Torlakson recognized the many contributions of Latinos to California's economy, society, government, entertainment, business, culture, and public education system and stated he is “Latino de Corazon”—Latino at heart. California has nearly 15 million Latinos in the state population.
Of the more than 6.2 million students in California public schools, 53 percent are Latinos and 1.4 million are English Learners.
“This is a terrific day to recognize the outstanding accomplishments that Latinos have achieved, and continue to achieve, throughout every part of California life. Latinos have added so much to the rich cultural diversity that makes California such a great and dynamic place to live,” Torlakson said.
According to the 2014 U.S. Census, there are 55.3 million Latinos in the United States. More than 65 percent of the foreign born are of Mexican descent. Today marks Independence Day for Mexico.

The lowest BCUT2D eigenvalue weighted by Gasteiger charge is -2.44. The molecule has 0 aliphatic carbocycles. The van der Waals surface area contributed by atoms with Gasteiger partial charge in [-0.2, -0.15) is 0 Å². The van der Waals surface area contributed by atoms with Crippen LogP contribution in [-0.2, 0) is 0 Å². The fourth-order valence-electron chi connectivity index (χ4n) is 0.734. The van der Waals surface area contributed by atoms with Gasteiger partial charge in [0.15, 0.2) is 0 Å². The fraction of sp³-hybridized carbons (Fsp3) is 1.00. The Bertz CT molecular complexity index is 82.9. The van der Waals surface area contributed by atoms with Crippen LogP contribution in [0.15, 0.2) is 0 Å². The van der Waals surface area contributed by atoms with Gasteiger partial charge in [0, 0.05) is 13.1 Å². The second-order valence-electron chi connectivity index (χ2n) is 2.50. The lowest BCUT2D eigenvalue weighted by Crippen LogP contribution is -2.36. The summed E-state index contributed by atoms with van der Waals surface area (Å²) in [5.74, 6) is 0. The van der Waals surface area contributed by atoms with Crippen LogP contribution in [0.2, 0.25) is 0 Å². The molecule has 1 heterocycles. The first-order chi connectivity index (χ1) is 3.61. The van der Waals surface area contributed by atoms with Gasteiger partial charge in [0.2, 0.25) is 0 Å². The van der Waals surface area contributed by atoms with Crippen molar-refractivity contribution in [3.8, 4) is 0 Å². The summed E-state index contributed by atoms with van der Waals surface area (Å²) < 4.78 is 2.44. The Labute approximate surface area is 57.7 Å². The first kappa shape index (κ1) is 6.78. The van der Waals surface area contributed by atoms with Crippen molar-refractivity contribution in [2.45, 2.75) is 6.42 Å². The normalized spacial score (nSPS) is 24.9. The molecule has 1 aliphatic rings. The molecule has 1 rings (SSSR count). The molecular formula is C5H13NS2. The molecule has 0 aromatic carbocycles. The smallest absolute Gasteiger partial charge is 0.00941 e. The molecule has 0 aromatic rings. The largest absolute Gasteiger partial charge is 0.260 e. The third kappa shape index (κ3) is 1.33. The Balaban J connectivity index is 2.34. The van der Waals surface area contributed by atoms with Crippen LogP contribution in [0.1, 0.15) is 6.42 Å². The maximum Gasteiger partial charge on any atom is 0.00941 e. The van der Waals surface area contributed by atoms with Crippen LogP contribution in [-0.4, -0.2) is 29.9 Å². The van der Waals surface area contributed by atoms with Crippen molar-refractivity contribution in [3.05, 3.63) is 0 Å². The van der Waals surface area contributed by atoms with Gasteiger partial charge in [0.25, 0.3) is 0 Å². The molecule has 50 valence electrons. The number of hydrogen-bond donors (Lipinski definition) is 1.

In 1968, President Lyndon B. Johnson signed into law the “National Hispanic Heritage Week,” beginning September 15, to coincide with the independence of five Latin American countries: Costa Rica, El Salvador, Guatemala, Honduras, and Nicaragua.
U.S. Rep. Esteban Torres of California submitted a bill in 1987 to expand the celebration to a full month. For more information, visit National Hispanic Heritage Month.
The California Department of Education encourages students to learn about the world around them and to learn other languages. It recognizes high school graduates who have demonstrated proficiency in another language by giving them a Seal of Biliteracy on their diplomas.
California was the first state in the nation to give out this award and will be honored on September 23 by the U.S. Department of Education for this groundbreaking program.